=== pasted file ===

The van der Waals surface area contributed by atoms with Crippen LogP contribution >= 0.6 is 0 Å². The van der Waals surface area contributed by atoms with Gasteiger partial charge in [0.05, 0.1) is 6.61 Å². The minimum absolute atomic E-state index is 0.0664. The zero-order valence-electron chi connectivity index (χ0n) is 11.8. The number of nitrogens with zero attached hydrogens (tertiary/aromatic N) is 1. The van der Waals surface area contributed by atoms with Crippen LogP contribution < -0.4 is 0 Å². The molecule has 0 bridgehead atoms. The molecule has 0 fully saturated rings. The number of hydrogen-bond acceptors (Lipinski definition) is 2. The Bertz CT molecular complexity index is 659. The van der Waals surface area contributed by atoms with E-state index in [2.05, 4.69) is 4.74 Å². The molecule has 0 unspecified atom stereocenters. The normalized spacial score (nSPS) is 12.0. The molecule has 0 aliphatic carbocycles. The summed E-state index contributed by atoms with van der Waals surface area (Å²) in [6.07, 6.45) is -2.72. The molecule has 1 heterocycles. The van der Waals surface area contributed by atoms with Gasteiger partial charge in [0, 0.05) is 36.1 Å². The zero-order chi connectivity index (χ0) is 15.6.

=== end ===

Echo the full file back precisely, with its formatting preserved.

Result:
The van der Waals surface area contributed by atoms with Crippen LogP contribution >= 0.6 is 0 Å². The van der Waals surface area contributed by atoms with Gasteiger partial charge in [0.05, 0.1) is 6.61 Å². The minimum absolute atomic E-state index is 0.0664. The zero-order valence-electron chi connectivity index (χ0n) is 11.8. The number of nitrogens with zero attached hydrogens (tertiary/aromatic N) is 1. The van der Waals surface area contributed by atoms with Crippen LogP contribution < -0.4 is 0 Å². The molecule has 0 bridgehead atoms. The molecule has 0 fully saturated rings. The number of hydrogen-bond acceptors (Lipinski definition) is 2. The Bertz CT molecular complexity index is 659. The van der Waals surface area contributed by atoms with E-state index in [2.05, 4.69) is 4.74 Å². The molecule has 0 unspecified atom stereocenters. The normalized spacial score (nSPS) is 12.0. The molecule has 0 aliphatic carbocycles. The summed E-state index contributed by atoms with van der Waals surface area (Å²) in [6.07, 6.45) is -2.72. The molecule has 1 heterocycles. The van der Waals surface area contributed by atoms with Gasteiger partial charge in [0, 0.05) is 36.1 Å². The zero-order chi connectivity index (χ0) is 15.6.